The disorientation makes Yakov Ivanitch lose his mind and he strikes Matvey who had annoyed him, yet again. His angry blow does not kill Matvey – Aglaia does that: she hits him with an iron, under her brother command, and never express remorse for her actions. Her hatred for Matvey only inflames her anger.
Yakov Ivanitch’s and Aglaia’s harshness had led them to perform a horrifying and cruel murder. They turn Yakov Ivanitch ‘s daughter Dashutka and Sergey Nikanoritch into accomplices. All four are judged, imprisoned and banished to Siberia Their lives, that never could be valuable, become even less tolerable. However, “ever since he had lived in prison together with men banished here from all ends of the earth […] and ever since he had listened to their talk and watched their sufferings, he had begun to turn again to God, and it seemed to him at last that he had learned the true faith for which all his family, from his grandmother Avdotya down, had so thirsted, which they had sought so long and which they had never found. He knew it all now and understood where God was, and how He was to be served, and the only thing he could not understand was why men’s destinies were so diverse, why this simple faith which other men receive from God for nothing and together with their lives, had cost him such a price that his arms and legs trembled like a drunken man’s from all the horrors and agonies which as far as he could see would go on without a break to the day of his death. He looked with strained eyes into the darkness, and it seemed to him that through the thousand miles of that mist he could see home, could see his native province, his district, Progonnaya, could see the darkness, the savagery, the heartlessness, and the dull, sullen, animal indifference of the men he had left there. His eyes were dimmed with tears; but still he gazed into the distance where the pale lights of the steamer faintly gleamed, and his heart ached with yearning for home, and he longed to live, to go back home to tell them there of his new faith and to save from ruin if only one man, and to live without suffering if only for one day.”13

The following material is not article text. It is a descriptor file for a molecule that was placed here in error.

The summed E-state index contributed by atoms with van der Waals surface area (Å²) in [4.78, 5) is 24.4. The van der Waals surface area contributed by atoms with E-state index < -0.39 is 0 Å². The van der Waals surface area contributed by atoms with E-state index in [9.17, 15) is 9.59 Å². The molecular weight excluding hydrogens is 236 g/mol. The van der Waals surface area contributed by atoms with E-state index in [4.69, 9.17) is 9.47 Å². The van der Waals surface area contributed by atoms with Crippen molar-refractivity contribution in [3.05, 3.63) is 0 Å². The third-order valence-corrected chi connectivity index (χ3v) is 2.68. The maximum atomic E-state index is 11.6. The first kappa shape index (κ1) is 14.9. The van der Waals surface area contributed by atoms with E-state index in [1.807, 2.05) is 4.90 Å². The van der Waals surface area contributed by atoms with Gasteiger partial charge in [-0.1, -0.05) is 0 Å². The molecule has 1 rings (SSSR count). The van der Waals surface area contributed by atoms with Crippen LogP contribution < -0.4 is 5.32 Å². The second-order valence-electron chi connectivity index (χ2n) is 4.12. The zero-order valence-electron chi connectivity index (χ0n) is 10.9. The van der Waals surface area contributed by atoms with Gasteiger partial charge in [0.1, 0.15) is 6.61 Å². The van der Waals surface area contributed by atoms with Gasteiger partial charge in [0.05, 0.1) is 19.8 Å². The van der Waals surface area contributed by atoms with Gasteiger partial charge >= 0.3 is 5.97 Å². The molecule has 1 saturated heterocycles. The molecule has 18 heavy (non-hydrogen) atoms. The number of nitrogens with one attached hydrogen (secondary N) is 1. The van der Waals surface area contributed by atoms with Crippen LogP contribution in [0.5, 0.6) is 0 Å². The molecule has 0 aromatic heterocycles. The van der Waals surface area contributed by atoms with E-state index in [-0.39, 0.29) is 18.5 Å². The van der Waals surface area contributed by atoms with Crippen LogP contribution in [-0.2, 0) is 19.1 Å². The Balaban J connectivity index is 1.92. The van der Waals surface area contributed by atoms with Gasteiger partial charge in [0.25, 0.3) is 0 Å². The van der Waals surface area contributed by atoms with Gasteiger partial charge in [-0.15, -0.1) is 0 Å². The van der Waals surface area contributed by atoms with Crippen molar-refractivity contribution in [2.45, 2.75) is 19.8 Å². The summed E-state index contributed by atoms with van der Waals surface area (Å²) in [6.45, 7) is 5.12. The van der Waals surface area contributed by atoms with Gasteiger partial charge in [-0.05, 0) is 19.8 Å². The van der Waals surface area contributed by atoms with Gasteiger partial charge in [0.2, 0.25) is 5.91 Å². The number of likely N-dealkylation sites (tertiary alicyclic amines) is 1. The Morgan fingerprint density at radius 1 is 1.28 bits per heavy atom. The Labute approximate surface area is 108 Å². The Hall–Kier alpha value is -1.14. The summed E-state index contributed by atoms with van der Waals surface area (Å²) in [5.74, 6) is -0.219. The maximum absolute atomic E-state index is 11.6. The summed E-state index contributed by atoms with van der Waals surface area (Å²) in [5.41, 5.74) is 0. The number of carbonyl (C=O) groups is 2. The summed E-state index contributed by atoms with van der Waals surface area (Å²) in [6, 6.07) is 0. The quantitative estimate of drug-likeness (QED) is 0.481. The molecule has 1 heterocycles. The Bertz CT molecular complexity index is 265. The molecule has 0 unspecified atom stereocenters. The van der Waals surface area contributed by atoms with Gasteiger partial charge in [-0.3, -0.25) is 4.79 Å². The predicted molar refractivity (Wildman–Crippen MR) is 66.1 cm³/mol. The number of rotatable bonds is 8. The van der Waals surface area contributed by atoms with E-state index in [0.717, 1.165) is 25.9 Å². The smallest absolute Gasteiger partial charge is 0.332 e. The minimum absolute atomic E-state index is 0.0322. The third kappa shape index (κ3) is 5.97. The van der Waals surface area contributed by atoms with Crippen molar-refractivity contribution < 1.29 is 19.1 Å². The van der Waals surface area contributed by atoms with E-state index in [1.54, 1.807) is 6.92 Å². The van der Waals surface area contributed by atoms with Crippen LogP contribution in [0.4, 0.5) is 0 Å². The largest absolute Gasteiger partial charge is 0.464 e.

In his acute understanding during the hardest time of his life, Yakov Ivanitch finally grasps the worthlessness of practicing faith out of ignorance. He finally sees the lie in a religion that condemns others for not being good enough. After all was lost, Yakov Ivanitch discovers the genuine essence of life – not the meaning he or his crazy family falsely considered to be the truth. When the fortification of inner conviction collapses and simple human sentiment emerges, then righteous faith can come about. This faith stems from compassion, inspiring a better life.
Yakov Ivanitch is the last link14. When he dies, his death will mark the end of the family’s religious madness.
Yakov Ivanitch’s false perception had led to murder and the destruction of family unity. His awakening was too late.
When will others wake?